Bad Habits that Kill Creativity
by Dean Rieck
If we're all creative to some degree and if creativity is a learned behavior, why aren't more people highly creative?
Well, you don't have to be a psychologist to know that people are generally pretty lazy. There's a natural human inclination to do things the easy way. And let's face it, most things in life don't require too much creativity. So for the average person, there's really no motivation for the extra effort.
The truth is, most people who display higher levels of creativity have simply learned this behavior by chance. Perhaps their parents or friends did creative things. Or maybe certain random events inspired a different approach to life. It doesn't matter how you become creative, of course, but there's a downside to this randomness. Because if you can pick up good creative habits, you can pick up bad creative habits, too. And you usually don't know which is which until they're deeply ingrained.
But bad habits can be broken if you are determined to do so. The first step is to identify these behaviors so you can start making productive changes. Here are some of the more common bad habits that hamper creativity in direct marketing.
- The "Expert Syndrome." This is a big problem in the advertising and marketing field, where egos often balloon to the size of small planets. I suppose it takes a healthy ego to succeed in this business, but if you think you know everything there is to know, you're blustering more than thinking. And you'll inevitably make mistakes and miss opportunities. In direct marketing, this could be called the "Guru Syndrome," since we too often think that there is an inner circle of initiates who hold the dark, hidden secrets of success.
- The "Novice Trap." This may be almost as bad as the Expert Syndrome. You don't know the basics. You don't have experience. Or you think you're too smart to spend time learning the basic formulas and rules of thumb. Needless to say, novices are quickly humbled in direct marketing. Of course, you can easily hide your ignorance. All you have to do is carry out sloppy tests and fudge the results. But this only works long-term if your business does not rely on direct marketing channels for most of its income. Many Fortune 500 companies are notorious for their novice approach to direct marketing while their sales charts soar with dollars from a direct sales force, retail sales, and other revenue streams.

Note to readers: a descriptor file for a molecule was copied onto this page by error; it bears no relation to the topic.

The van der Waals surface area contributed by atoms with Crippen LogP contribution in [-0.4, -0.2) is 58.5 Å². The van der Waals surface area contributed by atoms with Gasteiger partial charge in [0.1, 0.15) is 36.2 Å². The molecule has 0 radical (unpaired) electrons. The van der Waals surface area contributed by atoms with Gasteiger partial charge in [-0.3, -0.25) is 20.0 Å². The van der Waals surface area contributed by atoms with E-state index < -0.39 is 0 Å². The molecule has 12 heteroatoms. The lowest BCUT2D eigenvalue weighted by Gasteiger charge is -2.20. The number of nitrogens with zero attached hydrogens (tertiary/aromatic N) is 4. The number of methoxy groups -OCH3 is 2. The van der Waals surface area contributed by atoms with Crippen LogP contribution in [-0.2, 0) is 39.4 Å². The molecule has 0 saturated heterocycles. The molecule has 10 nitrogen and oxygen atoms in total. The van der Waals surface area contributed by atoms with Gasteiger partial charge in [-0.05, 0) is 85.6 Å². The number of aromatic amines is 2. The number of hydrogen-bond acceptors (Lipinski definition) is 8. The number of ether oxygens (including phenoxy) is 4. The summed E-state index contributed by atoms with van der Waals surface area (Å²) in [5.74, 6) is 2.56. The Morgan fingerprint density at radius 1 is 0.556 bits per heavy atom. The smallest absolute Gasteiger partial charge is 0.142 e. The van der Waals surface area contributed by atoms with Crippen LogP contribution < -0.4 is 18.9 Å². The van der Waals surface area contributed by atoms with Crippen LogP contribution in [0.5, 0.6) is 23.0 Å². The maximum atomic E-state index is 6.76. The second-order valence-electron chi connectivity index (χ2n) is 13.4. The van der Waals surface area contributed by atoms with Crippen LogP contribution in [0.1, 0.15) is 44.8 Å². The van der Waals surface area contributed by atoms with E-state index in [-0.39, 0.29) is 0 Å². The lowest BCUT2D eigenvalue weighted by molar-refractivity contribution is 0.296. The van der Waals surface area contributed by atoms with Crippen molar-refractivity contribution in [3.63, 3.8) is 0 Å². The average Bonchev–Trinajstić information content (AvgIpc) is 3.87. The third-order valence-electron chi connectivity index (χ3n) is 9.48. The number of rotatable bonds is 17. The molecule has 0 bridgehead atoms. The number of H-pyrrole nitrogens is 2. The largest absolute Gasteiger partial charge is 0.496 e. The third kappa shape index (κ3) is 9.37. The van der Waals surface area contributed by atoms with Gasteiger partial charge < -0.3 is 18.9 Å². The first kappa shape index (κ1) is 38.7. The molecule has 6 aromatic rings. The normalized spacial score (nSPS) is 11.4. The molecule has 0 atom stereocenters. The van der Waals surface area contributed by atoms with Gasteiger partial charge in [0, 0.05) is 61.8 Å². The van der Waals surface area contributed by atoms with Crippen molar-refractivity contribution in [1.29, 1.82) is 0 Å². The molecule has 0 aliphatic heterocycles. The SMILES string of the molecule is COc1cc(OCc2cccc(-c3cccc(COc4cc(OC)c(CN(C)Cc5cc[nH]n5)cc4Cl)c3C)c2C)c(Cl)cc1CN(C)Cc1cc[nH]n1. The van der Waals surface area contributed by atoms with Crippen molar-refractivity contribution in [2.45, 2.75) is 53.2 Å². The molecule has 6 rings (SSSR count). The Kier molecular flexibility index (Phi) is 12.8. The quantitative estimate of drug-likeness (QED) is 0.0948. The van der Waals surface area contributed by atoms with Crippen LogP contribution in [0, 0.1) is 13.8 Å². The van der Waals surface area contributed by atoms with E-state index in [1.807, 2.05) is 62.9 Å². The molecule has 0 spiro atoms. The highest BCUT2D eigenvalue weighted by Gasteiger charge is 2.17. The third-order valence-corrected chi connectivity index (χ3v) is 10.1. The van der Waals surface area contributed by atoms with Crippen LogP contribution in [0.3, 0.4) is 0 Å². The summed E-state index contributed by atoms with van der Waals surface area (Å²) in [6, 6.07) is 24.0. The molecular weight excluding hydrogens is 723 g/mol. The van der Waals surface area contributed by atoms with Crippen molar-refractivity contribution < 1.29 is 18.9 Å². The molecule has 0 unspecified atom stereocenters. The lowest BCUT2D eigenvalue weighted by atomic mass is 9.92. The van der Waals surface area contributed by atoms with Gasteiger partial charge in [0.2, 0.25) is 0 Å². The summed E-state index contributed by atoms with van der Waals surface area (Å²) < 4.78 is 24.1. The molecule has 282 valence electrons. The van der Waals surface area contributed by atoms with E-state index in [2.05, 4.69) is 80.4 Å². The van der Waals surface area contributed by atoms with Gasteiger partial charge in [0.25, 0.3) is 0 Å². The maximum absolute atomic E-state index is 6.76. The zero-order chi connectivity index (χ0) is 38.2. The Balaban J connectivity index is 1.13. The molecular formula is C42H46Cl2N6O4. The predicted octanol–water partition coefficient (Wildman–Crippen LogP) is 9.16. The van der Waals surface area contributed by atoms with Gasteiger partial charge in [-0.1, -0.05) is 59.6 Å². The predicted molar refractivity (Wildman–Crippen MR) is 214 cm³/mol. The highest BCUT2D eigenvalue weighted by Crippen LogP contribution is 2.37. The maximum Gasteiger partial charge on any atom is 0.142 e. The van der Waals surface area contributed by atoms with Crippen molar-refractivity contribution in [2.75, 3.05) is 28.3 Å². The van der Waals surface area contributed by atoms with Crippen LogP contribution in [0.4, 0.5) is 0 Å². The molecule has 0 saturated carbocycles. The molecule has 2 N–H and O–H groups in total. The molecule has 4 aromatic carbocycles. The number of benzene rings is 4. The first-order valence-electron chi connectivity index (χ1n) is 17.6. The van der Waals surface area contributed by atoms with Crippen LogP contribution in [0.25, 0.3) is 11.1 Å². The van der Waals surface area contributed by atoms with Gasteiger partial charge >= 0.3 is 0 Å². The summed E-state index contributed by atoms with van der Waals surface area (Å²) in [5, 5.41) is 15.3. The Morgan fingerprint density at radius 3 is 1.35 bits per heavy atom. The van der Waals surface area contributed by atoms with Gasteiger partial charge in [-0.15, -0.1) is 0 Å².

- The "One Right Answer Disease." As a student in school, your teachers probably said they wanted you to think for yourself. However, come test time, you knew you'd better memorize the facts and give the "right" answers or your grade would suffer. This simplistic right and wrong orientation pervades our society and it's the very antithesis of creative thinking. Except for simple problems like 2 + 2 = 4, there's seldom just one right answer for anything. And in advertising, where just about everything is based on psychology, there's never just one right answer.
- Trying to create and evaluate simultaneously. You can't drive a car in first and in reverse at the same time. Likewise, you shouldn't try to use different types of thinking simultaneously. Creating is generating new ideas, visualizing, looking ahead, considering the possibilities. Evaluation is analysis and judgment, which is picking apart ideas and sorting them out into piles of good and bad, useful and useless. Most people evaluate too soon and too often, and therefore create less.
- Mistaking hunting for creating. There are two forms of creative imagination: Hunting and Changing. Hunting is finding something that already exists and applying it to your problem. Changing is modifying something you already have and transforming it into something new. Both are useful, but they are not the same. In direct marketing, hunting usually takes the form of what has been called "stealing smart," or copying the success of others to assure your own success. This is a safe approach, but very limiting. By sticking to what others do, you are forever trapped by the past. You will never have the chance to break out, stand on your own two feet, and make your business all that it can be.
- Going with the first solution. One of the secrets to creativity is playing around with alternatives. Finding one solution is just the beginning. Many ad writers, for example, claim to come up with a hundred headlines or more before choosing the one they like best. When you go with the first solution, you're not creating, you're just recalling. You are settling for a "near miss" or a ballpark answer. Sometimes that's fine, but if you do it all the time, you will certainly miss some very lucrative ideas.
- Being too logical. Ours is a practical profession, but trying to be sensible and rational all the time will strangle a creative idea before it's born. The brain is not a computer, after all, it's a vastly complex organ designed to process emotion, intuition, language, symbols, dreams, and all manner of illogical data. That's what it does best. Confining yourself to practical lines of thought is limiting and, frankly, illogical. After all, your customers base 99.99% of all their purchases on emotion. The only time logic comes into play is after a decision has been made, and then it is used to justify the decision.